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What Is The Best Dehumidifier for Your Camper? I Camping World Blog


It’s no secret that excess moisture inside your RV is bad. However, when most people think about water getting into their camper, they think about issues with the roof or walls. We tend to forget about the moisture in the air – humidity. 

Excess humidity can cause damage, just like a roof leak. This is why preventative moisture and condensation management in an RV is important. In this article, we’ll review everything you need to know about prevention, from cracking a window to using the best dehumidifier for an RV to keep humidity at bay.

How Does Humidity Get Inside an RV?

steaming pot on stovetop
Photo by Getty Images

There are many ways humidity can enter your RV. For starters, humidity is caused by breathing, so you’ll never stop it completely. It occurs when cooking; moisture is expelled from food and into the air. It accumulates from showers, which can be amplified with more people staying inside the camper. 

If you live in a humid environment like Florida, you’ll likely have more problems than someone living in Montana. The way the RV is constructed also plays a factor. RVs with poor insulation actually do a better job of getting rid of moisture due to better circulation. You’ll never stop all moisture from entering your RV, so you’ll need to take steps to monitor and remove it.

Remember that you don’t want to remove all moisture from the air; your goal should be to have a humidity level between 30% and 50%.

Why Is Humidity Inside An RV a Problem?

Black mold on white wall
Photo by Getty Images

There are many reasons to remove excess moisture from the air in your RV. It can make you feel hot and sticky in the summer and even make breathing harder. If the moisture gets trapped behind the walls and ceiling, it can lead to delamination, mold, and mildew. Mold and mildew are bigger issues while your RV is in storage, where your camper can sit for several months, usually covered.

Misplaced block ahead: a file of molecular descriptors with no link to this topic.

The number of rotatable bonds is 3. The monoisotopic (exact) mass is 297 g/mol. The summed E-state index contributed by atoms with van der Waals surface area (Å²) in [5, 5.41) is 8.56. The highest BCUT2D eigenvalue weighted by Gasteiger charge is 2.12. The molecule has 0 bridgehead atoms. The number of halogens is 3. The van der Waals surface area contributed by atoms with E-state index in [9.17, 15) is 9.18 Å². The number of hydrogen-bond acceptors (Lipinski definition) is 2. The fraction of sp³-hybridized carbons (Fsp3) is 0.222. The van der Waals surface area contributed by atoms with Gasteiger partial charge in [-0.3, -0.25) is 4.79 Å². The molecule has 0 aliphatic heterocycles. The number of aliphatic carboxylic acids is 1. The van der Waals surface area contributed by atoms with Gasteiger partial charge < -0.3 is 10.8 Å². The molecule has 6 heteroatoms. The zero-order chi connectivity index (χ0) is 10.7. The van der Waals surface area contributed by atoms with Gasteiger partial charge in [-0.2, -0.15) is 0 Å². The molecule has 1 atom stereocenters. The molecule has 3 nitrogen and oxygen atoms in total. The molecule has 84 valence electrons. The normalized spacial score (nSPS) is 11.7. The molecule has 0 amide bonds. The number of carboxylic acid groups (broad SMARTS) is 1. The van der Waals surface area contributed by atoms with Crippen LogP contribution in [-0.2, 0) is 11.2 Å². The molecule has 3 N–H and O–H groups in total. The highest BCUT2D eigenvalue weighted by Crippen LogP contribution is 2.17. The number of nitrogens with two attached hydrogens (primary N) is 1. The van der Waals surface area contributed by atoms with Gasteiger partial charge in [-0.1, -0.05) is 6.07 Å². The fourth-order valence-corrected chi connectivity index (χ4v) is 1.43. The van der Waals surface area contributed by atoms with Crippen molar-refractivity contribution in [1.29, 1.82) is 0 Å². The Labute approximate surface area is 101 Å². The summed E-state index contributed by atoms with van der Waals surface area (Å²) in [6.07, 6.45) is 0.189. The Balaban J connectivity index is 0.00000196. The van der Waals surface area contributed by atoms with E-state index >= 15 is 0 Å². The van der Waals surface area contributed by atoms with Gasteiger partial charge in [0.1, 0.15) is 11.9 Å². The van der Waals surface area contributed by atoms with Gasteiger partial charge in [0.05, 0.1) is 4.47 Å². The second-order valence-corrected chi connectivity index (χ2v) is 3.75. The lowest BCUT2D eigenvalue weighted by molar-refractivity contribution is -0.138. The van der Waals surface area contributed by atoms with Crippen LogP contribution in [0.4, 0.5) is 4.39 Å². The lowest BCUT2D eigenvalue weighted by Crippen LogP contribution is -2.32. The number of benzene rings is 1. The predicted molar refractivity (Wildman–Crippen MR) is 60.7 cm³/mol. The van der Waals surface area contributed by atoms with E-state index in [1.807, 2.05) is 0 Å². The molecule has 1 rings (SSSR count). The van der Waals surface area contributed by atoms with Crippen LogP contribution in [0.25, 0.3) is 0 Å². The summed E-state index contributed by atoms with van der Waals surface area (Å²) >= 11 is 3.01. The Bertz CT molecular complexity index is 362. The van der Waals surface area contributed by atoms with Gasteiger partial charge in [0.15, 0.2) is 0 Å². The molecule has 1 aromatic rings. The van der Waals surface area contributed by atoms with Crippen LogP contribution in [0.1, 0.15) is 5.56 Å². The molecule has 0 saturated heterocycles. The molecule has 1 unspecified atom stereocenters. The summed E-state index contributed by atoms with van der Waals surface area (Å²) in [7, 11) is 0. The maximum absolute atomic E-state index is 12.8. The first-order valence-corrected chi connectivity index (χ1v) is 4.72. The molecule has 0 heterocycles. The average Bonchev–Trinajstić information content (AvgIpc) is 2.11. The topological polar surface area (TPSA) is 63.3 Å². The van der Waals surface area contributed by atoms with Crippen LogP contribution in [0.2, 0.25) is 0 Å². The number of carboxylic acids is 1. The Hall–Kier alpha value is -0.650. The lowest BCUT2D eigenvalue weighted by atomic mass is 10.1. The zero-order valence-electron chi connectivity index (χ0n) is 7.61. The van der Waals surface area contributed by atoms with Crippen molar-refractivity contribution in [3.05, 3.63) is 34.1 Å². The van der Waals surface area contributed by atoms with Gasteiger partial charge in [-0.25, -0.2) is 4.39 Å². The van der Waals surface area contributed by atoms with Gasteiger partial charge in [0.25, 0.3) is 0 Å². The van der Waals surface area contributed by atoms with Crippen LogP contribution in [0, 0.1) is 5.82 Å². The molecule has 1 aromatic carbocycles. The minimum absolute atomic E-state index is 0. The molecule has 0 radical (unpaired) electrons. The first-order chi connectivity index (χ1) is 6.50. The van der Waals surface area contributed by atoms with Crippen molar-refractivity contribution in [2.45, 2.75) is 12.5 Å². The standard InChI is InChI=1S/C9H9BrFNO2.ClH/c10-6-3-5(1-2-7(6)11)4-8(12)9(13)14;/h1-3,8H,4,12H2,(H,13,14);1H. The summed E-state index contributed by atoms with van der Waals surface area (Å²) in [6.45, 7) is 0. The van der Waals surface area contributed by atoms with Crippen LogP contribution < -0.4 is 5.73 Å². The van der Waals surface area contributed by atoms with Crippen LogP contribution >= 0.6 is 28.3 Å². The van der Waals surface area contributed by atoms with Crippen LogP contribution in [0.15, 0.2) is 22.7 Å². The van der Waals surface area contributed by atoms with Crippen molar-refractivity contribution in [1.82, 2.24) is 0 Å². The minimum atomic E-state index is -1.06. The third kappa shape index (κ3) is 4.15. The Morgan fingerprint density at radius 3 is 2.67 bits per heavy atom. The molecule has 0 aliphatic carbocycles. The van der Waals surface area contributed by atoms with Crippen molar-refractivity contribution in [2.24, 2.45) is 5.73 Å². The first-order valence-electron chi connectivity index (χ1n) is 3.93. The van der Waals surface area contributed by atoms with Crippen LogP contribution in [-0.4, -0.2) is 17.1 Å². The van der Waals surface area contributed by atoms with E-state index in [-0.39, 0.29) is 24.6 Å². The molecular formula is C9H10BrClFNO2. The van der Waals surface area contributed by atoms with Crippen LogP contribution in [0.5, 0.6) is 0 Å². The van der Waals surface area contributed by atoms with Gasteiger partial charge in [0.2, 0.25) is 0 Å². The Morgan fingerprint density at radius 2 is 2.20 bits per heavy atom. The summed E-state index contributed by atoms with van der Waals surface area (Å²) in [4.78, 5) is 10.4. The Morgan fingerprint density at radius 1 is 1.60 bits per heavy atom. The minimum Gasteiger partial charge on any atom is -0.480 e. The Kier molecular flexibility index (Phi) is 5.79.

Spring and summer are typically the most humid seasons because warm air holds more moisture, but humidity can also cause problems in the winter. Condensation can occur, resulting in water droplets on the windows, doors, and countertops. 

Preventing and Getting Rid of Humidity

Coleman portable dehumidifier
Photo by Camping World

There are many ways to remove humidity inside an RV. The biggest helper is your air conditioning unit. Humidity is made worse by a lack of circulation, and your air conditioner does a great job of circulating air throughout the RV. However, you can’t always rely on this alone. Here are some other helpful strategies:

  • Open a roof vent to let moisture escape when showering.
  • Crack the closest window nearby when cooking.
  • Use your vent fan to circulate air throughout the RV when weather permits. 
  • Leave windows open overnight when conditions permit.
  • Supplement your RV air conditioner with one of the best dehumidifiers for RVs.

Let’s look further into this final option.

Types of RV Dehumidifiers

Photo by Camping World

The two main styles of electric dehumidifiers for RVs are compressor and desiccant. The compressor-style pulls air through a filter and passes it over a set of cooling coils, which collect water as the air condenses. On the other hand, desiccant dehumidifiers pull air in and push it through a rotating wheel, which contains materials used for drying air, such as “silica.” 

Let’s look at some of the pros and cons of each type:

Pros Cons
Compressor Cost Effective
Very Efficient
Noisy
Not Effective in Cold Temps
Desiccant Quiet
Works Great in Cold/Warm Temps
High Power Consumption
More Expensive

Here are three of our top-selling electric RV dehumidifiers: